The Canadian View of The Movie "ARGO"
CONFIDENTIAL MEMO TO BEN AFFLECK: When you’re up there on the stage of the Dolby Theatre accepting the Oscar for Best Picture of 2012, please put in a plug for a forthcoming documentary, featuring former Canadian ambassador to Iran Ken Taylor, that will tell the real facts that you scrambled on the way to making Argo a hugely entertaining winner.
How do I know about this documentary?
I heard about it recently over drinks with Taylor, the real hero of the escape-from-Iran saga, and Elena Semikina, one of the producers of the doc, details of which will soon be announced.
Our Man in Tehran is the working title. Semikina, a tall, blond former Miss Universe Canada and aspiring actress, is collaborating with Drew Taylor, a former triple-A baseball pitcher who has started a film acting and directing career. They’ve found a big-name partner in Rhombus Media, with Alliance Films as distributor.
The film will reveal the facts about Canada’s role in keeping safe for months six fugitives who escaped from the U.S. embassy in Tehran in 1979 when militants seized control and held more than 50 U.S. citizens hostage for more than a year. It will also explain how the key decisions were made in Ottawa and show the leading role played by Taylor. The doc’s ultimate goal is to create public recognition of Canada’s role in the happy ending, which Argo fudged with fabrications to glorify the CIA and make your character, CIA operative Tony Mendez, the hero while taking the audience for an enjoyable ride.
Of course, we don’t know for sure that your movie’s name will be in the last envelope to be opened on Feb. 24 (which would make it the first Best Picture Oscar winner since Driving Miss Daisy without a matching Best Director nomination).
But last weekend the odds changed in your film’s favour. On Friday, as the subject of a tribute at the Santa Barbara International Film Festival, you were still a scrappy underdog. But you rushed back to L.A., where Argo took the top prize at both the Producers Guild of America Awards on Saturday and the Screen Actors Guild Awards on Sunday.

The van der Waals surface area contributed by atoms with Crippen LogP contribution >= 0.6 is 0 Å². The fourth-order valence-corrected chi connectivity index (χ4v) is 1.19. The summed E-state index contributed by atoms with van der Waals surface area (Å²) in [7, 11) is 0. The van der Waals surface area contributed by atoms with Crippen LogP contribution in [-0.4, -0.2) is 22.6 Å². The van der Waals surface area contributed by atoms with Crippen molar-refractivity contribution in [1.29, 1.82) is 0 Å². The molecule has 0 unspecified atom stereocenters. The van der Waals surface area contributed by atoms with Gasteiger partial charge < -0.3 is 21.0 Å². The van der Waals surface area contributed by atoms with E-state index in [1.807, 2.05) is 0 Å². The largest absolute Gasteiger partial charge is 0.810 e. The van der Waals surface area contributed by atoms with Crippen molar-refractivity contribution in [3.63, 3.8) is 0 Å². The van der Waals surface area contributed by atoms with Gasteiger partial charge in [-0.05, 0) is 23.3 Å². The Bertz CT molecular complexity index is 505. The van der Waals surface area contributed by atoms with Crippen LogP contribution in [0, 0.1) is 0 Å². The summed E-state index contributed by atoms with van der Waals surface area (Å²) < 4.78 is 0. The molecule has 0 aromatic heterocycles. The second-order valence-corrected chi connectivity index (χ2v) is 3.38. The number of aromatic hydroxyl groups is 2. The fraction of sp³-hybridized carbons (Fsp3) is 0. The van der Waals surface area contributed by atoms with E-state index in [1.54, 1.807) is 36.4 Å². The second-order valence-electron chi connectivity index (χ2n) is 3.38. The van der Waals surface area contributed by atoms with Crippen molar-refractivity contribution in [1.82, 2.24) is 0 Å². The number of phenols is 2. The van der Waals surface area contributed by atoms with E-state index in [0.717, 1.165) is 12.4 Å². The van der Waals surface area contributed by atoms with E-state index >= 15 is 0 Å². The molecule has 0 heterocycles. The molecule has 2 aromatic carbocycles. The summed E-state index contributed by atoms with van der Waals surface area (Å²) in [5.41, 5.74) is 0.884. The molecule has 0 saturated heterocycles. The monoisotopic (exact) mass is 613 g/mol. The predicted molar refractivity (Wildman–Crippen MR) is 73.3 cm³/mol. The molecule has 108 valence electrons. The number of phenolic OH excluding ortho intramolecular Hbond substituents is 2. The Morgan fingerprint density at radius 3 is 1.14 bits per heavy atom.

That double win was a game changer. True, Argo had already beaten Lincoln at the Golden Globes, but many smart insiders snicker at the Hollywood Foreign Press Association as a group whose members are less interested in cinematic art than in being granted interviews and having their pictures taken with the stars.
The guild awards are taken much more seriously as a sign of what Academy of Motion Picture Arts and Sciences voters are thinking.
So now, pundits are predicting your Argo will knock off Lincoln and seven other Best Picture nominees.
When it had its world premiere as a gala at the Toronto International Film Festival last September, you’ll recall that Taylor (portrayed in the film by Victor Garber) was conspicuously absent.
That’s because, as I reported in the Star a few days later, Taylor had not been invited by Warner Bros. And his Toronto friends were offended by the way your film downplayed his role in the dramatic escape from Iran of the six fugitives. A postscript printed onscreen at the end of the movie claimed CIA agents were the real heroes of the escape but allowed Canada to take credit, as a result of which Taylor received a huge number of citations.
As I reported in the Star a week later, you quickly attempted to fix the problem by calling Taylor to say: “If you have issues, I’ll address them.”
Taylor and his wife, Pat Taylor, were flown from their New York home to L.A. for a private screening. The offensive postscript was killed and replaced by a new one, drafted by Taylor, who was interviewed for the DVD version. In October, an invitational screening in Washington was co-hosted by Warner Bros. and Canada’s ambassador to the U.S., Gary Doer, with the Taylors as honoured guests.
That’s all very sweet, but millions of people who see Argo will still be getting a bogus version of events, with Canada deprived of proper credit.
Let us consider just a few inaccuracies. There was no crisis at the airport as depicted in the movie’s climactic scene. No one was considering closing the Canadian embassy, as a plot point indicated. And the fugitives never went to the bazaar, as shown in a grossly racist scene.
As Taylor says, Canada had responsibility for taking care of the fugitives and the CIA was a junior partner. Much of the behind-the-scenes drama took place in Ottawa. Joe Clark, Canada’s prime minister at the time, took a big risk by opting to shelter the U.S. fugitives.
“We weren’t moved around like chess pieces by the CIA,” is how Taylor puts it. “Canada could have done this alone.”
One can’t help but wonder why the highly inventive Argo surges ahead while accusations of factual inaccuracy have knocked Zero Dark Thirty out of the race for the top Oscar. (Zero director Kathryn Bigelow and writer Mark Boal have been maligned for distorting historical facts concerning the use of torture in the hunt for Osama bin Laden.)
Influential people in the U.S. are nervous about torture, but it seems hardly any one cares if Argo is turned into a feel-good saga about the brilliant teamwork of Washington and Hollywood, while Canada plays the part of humble and slightly dim-witted servant.
But there’s an easy way you can still make nice with Canada: offer to be the narrator of Our Man in Tehran.